The congregation was founded in 1865 near the end of the Civil War from the Duncan United Methodist Church, which had licensed Augustus T. Carr to preach.
Carr was born a slave but purchased freedom for himself and his family. Before the Civil War, he ran a livery stable in Georgetown. After the war, Carr and his followers — some estimates put it at 3,000 — joined the burgeoning African Methodist Episcopal Church.
Carr later served at AME churches in Charleston and became the presiding elder over the Edisto District of the South Carolina Conference.
At one point, Carr took umbrage at the notion that churches in the South were being led by “missionaries.”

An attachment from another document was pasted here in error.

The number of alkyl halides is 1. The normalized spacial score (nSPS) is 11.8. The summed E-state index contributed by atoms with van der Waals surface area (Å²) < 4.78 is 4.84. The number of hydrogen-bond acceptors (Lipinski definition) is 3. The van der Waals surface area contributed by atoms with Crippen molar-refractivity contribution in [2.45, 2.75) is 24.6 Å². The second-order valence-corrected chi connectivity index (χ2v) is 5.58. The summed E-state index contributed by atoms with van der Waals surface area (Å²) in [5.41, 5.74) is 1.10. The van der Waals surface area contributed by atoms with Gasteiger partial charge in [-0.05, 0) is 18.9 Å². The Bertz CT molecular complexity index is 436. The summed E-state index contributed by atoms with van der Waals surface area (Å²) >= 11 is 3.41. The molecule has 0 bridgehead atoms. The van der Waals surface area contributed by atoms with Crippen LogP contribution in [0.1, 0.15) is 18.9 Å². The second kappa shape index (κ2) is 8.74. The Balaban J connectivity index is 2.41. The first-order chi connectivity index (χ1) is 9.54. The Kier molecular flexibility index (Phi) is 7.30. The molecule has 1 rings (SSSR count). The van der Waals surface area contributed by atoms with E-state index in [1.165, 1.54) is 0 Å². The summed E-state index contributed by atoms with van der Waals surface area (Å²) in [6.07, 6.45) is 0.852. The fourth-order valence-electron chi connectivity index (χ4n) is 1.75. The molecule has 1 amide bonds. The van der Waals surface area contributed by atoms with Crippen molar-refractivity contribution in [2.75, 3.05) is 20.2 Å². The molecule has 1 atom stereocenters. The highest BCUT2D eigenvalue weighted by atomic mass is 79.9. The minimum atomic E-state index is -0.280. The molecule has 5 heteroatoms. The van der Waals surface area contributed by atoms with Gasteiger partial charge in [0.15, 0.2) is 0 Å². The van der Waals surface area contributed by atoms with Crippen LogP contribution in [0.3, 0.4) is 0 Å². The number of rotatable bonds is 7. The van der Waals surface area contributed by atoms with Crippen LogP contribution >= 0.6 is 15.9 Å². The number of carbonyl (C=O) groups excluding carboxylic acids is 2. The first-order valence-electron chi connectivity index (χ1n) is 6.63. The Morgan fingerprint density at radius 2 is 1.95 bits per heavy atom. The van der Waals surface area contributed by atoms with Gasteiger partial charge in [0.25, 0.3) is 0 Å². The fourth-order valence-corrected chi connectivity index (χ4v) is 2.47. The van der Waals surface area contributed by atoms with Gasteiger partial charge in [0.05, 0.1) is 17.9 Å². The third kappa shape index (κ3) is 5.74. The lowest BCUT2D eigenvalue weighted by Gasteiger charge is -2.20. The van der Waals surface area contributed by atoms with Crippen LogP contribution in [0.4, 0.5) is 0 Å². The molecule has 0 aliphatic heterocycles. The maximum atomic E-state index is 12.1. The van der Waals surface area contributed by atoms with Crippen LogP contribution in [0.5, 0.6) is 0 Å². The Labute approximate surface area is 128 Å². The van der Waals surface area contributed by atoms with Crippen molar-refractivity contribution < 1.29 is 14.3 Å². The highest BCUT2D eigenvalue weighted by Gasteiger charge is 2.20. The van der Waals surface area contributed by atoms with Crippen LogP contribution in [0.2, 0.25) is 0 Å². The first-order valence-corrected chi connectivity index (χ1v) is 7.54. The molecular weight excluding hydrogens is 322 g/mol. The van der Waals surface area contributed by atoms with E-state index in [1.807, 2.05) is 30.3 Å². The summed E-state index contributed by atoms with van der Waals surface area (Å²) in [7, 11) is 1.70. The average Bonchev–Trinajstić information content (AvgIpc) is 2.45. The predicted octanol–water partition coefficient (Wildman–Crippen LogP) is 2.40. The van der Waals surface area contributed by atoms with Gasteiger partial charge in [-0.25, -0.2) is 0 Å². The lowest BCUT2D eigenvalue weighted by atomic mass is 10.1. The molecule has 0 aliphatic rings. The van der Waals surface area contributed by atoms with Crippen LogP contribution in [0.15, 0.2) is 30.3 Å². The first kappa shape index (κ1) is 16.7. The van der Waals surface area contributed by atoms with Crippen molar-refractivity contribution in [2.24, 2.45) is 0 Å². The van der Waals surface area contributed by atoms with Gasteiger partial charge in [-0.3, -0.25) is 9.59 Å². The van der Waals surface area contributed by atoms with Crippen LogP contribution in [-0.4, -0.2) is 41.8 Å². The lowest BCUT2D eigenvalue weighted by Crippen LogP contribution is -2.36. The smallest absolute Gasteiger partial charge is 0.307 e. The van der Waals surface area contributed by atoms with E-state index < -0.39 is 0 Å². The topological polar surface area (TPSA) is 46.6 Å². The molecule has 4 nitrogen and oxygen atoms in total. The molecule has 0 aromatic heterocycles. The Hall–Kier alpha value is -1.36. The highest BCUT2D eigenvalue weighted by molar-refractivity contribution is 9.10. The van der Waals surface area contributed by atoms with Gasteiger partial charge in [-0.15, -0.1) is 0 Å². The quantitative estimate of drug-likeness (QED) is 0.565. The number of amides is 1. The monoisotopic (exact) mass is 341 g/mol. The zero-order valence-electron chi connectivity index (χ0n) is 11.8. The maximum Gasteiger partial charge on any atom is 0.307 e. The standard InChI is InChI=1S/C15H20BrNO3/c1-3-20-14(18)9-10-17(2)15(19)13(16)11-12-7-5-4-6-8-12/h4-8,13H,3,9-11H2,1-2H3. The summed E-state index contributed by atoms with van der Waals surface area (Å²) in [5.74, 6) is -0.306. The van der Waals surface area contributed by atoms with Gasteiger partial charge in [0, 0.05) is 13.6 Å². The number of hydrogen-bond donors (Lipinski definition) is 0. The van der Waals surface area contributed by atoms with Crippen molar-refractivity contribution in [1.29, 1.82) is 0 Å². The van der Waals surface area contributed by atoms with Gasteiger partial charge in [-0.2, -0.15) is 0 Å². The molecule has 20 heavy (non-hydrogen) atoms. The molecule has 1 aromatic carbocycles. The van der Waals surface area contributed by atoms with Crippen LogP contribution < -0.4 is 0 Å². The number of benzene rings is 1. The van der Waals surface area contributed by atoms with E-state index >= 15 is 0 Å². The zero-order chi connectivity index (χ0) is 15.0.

The current sanctuary was built in 1882 and remodeled in 1908. In 1980, the church’s original wooden façade was bricked over.
The church is working to restore its one-time parsonage, built by local African-American craftsman Sampson Dunmore. That building, which will be used as a cultural and research center, had been home to clergymen, teachers and other professionals.
The church, at 417 Broad St., holds Sunday morning worship services at 10 a.m.
For tours of the building, which is one of 48 buildings on the National Register of Historic Places as part of the Historic Georgetown District, contact the church office, 843.546.4898.